Meeting the reclusive Englishman is an unnerving experience for he is quiet, polite and the perfect host, not at all what one might imagine the teller of such weird and wonderful tales to be. Read the rest of this entry
IT may not be fashionable to say so, but I have always had a soft spot for early Jethro Tull and that is why I had no qualms about featuring a flute on ‘Captain Blood’ and later on ‘Pan’, though one American fanzine dubbed it “the spawn of Satan” (the flute that is, not my song)! I was therefore delighted to meet the band’s frontman and songwriter Ian Anderson in 1989 and to have had a chance to ask why it all went hideously wrong during ‘A Passion Play’! Only kidding, though I did manage to slip that question into the conversation, though I worded it more diplomatically of course(*).
Since the mid-Seventies Jethro Tull have been vilified as self-indulgent, pretentious and archaic, yet their albums continue to sell close on a million copies each year, their concerts are sell outs in Europe and the USA, and they picked up a Grammy for best hard rock album of ’87. Not bad for a band who are often written off as ‘too old to rock and roll’. Read the rest of this entry
I said in my previous posting that I wasn’t as affected by Bolan’s death as other fans had been, but people react in different ways to loss and I think I simply didn’t believe, or want to believe, that we wouldn’t be hearing any new music from him, and that my dream of meeting him and one day even maybe having an album produced by him, could never be.
I was also, I must confess, possessed by a feeling which The Who described in the song ‘5:15’ as being “sadly ecstatic that their heroes are news”, as Bolan was once again on the front pages of all the newspapers, on the radio and TV and so I thought that everyone would now realise how important he had been. There was also the hope that we would now finally hear all those unreleased tracks we suspected were gathering dust in the vaults of Essex Music and EMI as every fan knew that Marc hadn’t released some of his best recordings. But then I am still writing about this subject 35 years later so perhaps that speaks for itself.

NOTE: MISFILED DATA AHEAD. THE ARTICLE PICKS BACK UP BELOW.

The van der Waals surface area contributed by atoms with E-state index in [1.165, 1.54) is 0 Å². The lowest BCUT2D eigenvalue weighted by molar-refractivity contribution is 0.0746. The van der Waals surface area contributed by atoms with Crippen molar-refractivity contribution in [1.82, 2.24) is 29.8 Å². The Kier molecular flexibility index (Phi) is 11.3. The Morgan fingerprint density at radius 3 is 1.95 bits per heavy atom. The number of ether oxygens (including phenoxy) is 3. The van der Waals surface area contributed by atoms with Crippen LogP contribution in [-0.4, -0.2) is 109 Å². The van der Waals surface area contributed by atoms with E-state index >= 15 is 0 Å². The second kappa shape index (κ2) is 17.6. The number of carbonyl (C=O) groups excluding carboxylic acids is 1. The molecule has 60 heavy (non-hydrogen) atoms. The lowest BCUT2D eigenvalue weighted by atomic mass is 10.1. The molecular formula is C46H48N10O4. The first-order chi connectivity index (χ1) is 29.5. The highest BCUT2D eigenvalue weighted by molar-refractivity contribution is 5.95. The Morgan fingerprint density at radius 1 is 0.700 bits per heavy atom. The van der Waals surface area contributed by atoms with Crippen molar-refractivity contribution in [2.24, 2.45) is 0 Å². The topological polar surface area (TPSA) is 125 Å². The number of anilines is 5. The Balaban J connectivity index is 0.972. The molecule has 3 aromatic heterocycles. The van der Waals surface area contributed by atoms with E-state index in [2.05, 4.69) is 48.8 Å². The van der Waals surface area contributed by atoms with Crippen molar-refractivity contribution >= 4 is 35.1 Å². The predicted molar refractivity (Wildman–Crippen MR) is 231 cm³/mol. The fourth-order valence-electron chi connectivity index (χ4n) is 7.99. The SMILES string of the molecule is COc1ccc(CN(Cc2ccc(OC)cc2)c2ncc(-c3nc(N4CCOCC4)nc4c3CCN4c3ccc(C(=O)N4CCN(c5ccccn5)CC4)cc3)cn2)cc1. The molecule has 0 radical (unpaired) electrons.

I remember asking my father as we watched the funeral on television what happens to someone when they die, so I was obviously in some form of shock and preoccupied by death, but the fact that Marc had been cremated meant, to my mind, that there wasn’t a body in the ground to visit and to which one could pay one’s respects. If there is such a thing as the soul, and my own childhood out-of-body experiences had convinced me that this is so, then Marc was now somewhere else and there was no proof that he was dead. Of course it made no sense, but then it is not unknown for those experiencing loss of any kind to go into denial and the fact that Marc Bolan was not a personal friend or family member didn’t lessen the sense of loss, as any fan will know. When you are a hypersensitive teenager the sudden death of your hero can be as traumatic as a family bereavement. This is not the same as a hysterical 12 year old girl being upset because her favourite boy band have just broken up. Bolan created a unique style of music, a cache of songs and a sound that enriched the soul of those who could appreciate it, and his sudden exit from this world left it a less vibrant and colourful place. Read the rest of this entry